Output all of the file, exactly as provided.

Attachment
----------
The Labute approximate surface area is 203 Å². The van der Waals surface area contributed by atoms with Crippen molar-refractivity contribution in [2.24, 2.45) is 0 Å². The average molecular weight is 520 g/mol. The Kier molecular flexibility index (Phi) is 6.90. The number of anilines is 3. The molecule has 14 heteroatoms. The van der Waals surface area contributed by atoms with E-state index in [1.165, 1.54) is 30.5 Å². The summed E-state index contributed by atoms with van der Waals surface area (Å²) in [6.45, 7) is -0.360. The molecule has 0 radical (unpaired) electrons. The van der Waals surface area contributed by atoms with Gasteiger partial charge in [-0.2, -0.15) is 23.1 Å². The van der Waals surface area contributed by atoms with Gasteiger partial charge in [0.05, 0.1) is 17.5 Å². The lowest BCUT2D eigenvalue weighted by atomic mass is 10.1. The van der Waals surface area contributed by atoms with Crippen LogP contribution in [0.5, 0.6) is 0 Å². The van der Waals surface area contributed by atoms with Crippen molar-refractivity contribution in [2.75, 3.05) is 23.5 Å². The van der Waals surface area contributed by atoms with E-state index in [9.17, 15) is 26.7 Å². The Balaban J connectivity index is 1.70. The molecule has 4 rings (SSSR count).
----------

The Labute approximate surface area is 203 Å². The van der Waals surface area contributed by atoms with Crippen molar-refractivity contribution in [2.24, 2.45) is 0 Å². The average molecular weight is 520 g/mol. The Kier molecular flexibility index (Phi) is 6.90. The number of anilines is 3. The molecule has 14 heteroatoms. The van der Waals surface area contributed by atoms with E-state index in [1.165, 1.54) is 30.5 Å². The summed E-state index contributed by atoms with van der Waals surface area (Å²) in [6.45, 7) is -0.360. The molecule has 0 radical (unpaired) electrons. The van der Waals surface area contributed by atoms with Gasteiger partial charge in [-0.2, -0.15) is 23.1 Å². The van der Waals surface area contributed by atoms with Gasteiger partial charge in [0.05, 0.1) is 17.5 Å². The lowest BCUT2D eigenvalue weighted by atomic mass is 10.1. The van der Waals surface area contributed by atoms with Crippen LogP contribution in [0.5, 0.6) is 0 Å². The van der Waals surface area contributed by atoms with Crippen molar-refractivity contribution in [2.75, 3.05) is 23.5 Å². The van der Waals surface area contributed by atoms with E-state index in [9.17, 15) is 26.7 Å². The Balaban J connectivity index is 1.70. The molecule has 4 rings (SSSR count).